The dry two-step conversion process investigated here can regulate the composition and quality of the perovskite film by controlling the conversion process or precursor compositions. Posttreatments and pretreatments are also productively adoptable, as shown in this paper. The fabrication and analysis method introduced here can be applied to any type of layer on any type of substrate.
Conformal perovskite layer and solar cell fabrication
FTO glass substrates (7 Ω/sq), 600 μm n-type polished semiconductor wafers, and silicon solar wafers, which were textured on both sides, were used as substrates. The flat substrates were cleaned with acetone, ethanol, and IPA prior to being used for producing perovskite solar cells. Subsequently, an ultraviolet ozone treatment was applied for 30 min. To create a device on the textured silicon surface, a transparent bottom ITO electrode was produced by sputtering over the differently textured substrates. With respect to the conformal ETM, TiO2 was fabricated by RF magnetron sputtering. A conformal PbOx precursor layer was also deposited by RF magnetron sputtering. The precursor films were converted into perovskite by direct contact with MAI powder (Greatcell Solar). The MAI powder was directly spread over the precursor film and annealed at respective temperature for respective times in air. After the reaction finished, remaining MAI were removed by N2 gas blowing, IPA rinsing, and dried by spinning. Similar to conformal HTL, MoOx was fabricated by thermal evaporation. Subsequently, a 150 nm ITO layer was formed through sputtering, and a 100 nm Au electrode was finally deposited by thermal evaporation.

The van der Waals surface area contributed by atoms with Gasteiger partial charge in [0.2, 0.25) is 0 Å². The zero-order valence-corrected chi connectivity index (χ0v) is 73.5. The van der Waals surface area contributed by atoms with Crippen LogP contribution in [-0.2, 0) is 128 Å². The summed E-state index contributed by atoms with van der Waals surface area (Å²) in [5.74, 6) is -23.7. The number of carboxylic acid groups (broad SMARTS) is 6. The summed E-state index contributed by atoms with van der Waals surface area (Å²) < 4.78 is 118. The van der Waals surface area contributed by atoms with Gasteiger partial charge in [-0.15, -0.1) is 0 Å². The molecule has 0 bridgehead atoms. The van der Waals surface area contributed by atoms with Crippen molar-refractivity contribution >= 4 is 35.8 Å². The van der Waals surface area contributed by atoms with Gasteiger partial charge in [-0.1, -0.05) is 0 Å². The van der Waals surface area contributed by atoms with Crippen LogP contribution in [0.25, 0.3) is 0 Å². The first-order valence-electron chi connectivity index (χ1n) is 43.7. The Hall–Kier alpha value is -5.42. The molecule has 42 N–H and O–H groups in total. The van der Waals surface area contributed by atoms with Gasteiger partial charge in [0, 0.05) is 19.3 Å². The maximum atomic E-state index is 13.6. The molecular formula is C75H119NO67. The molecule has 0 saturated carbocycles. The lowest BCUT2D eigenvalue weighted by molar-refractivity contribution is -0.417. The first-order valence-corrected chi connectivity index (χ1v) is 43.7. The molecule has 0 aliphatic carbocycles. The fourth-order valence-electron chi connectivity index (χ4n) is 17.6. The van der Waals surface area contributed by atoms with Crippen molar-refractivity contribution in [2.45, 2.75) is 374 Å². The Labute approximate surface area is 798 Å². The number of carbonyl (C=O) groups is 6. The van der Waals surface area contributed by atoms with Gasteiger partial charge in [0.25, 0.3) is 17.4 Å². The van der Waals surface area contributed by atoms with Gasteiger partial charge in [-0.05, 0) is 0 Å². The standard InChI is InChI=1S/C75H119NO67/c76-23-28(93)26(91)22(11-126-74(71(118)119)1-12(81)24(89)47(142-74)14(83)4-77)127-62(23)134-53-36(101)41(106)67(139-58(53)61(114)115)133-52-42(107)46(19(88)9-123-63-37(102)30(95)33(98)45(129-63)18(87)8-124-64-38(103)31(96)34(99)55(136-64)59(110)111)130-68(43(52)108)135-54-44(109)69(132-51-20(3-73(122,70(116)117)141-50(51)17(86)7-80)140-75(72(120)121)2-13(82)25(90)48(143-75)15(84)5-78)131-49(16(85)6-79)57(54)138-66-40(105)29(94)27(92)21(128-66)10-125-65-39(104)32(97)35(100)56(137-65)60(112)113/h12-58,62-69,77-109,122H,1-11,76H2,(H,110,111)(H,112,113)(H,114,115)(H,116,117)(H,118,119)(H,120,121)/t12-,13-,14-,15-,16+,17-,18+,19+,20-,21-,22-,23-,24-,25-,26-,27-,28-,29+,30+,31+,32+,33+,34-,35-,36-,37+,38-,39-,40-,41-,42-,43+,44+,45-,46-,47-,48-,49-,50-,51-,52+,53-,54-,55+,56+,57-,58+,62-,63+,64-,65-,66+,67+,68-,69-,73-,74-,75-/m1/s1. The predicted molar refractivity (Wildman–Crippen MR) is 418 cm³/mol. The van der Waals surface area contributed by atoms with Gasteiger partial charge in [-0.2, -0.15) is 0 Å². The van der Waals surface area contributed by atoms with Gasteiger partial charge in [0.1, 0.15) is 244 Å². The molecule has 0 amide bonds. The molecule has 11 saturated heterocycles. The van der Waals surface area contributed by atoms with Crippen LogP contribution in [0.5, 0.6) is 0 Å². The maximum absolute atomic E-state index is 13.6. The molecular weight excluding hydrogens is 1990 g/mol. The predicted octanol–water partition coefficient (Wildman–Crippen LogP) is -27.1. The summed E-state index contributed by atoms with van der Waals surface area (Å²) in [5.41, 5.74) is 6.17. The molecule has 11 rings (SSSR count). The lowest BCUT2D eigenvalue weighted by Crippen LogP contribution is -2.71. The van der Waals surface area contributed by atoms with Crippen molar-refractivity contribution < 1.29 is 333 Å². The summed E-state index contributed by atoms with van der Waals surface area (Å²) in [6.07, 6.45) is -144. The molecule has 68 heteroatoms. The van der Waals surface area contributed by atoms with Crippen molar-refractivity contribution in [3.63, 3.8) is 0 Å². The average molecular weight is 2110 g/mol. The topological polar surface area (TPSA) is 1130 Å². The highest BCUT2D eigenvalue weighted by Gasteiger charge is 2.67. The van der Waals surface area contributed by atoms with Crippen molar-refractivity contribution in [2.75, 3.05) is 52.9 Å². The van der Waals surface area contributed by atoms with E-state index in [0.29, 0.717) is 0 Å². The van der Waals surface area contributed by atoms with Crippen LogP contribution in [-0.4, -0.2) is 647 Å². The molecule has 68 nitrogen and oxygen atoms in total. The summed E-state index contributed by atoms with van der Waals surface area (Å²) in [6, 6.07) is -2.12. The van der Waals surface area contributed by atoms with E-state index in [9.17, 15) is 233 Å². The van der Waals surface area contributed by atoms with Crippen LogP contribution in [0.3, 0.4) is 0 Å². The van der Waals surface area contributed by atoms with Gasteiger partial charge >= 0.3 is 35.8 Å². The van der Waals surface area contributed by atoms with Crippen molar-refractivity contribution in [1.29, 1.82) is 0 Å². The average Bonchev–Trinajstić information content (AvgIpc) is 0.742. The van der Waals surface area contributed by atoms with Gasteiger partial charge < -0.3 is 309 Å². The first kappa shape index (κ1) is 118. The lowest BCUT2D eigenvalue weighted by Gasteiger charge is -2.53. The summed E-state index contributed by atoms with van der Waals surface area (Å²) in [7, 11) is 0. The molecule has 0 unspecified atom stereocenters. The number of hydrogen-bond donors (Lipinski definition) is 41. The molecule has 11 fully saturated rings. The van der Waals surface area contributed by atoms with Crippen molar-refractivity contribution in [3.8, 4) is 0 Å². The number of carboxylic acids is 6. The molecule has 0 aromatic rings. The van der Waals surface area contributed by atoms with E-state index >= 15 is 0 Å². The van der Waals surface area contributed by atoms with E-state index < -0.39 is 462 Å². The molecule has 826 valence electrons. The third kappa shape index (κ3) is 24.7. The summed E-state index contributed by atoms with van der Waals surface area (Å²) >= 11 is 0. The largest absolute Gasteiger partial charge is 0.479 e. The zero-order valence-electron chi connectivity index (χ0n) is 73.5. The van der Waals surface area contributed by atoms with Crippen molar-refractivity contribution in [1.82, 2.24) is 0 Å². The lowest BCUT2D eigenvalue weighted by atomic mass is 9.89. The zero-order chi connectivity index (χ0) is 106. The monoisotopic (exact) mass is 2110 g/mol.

V-groove substrates were fabricated by combining photolithography techniques with wet etching15. First, 200 nm SiNx etching barriers were deposited by plasma-enhanced chemical vapor deposition on a 600 μm n-type polished semiconductor wafer. To form a specific pattern on the wafer, a 2 μm coating of positive photoresist (PR) was formed by spin coating and was exposed to light for 2.8 s with a pattern mask. Subsequently, pattern development was performed. The PR deposition and pattern-developing processes were conducted at the Korea Advanced Nano Fab Center (KANC). The etching barriers were selectively etched out by immersing in buffered-oxide etchant for 9 min. After the local etching barrier was removed, the residual PR was removed with the help of acetone and IPA. With respect to the texturing process, samples were immersed in potassium hydroxide (KOH) at 80 °C and then in a distilled water solution of an additive for 30 min. Finally, any residual SiNx was removed by immersing the samples in diluted hydrogen fluoride for 5 min.
Light absorbance, reflectance, and transmittance were measured by UV-vis spectroscopy (JASCO V-670 UV/Vis NIR spectrophotometer), and XRD (SmartLab, Rigaku) was performed using CuKα radiation (1.54 nm). JV scans were performed in the direction of the open-circuit voltage to the short-circuit current (i.e., reverse), and the voltage setting time was 200 ms. An XE-100 (Park Systems, Korea) AFM system was adopted for the c-AFM measurements. External quantum efficiency measurements were conducted using a PV measurement system with a chopping frequency of 100 Hz.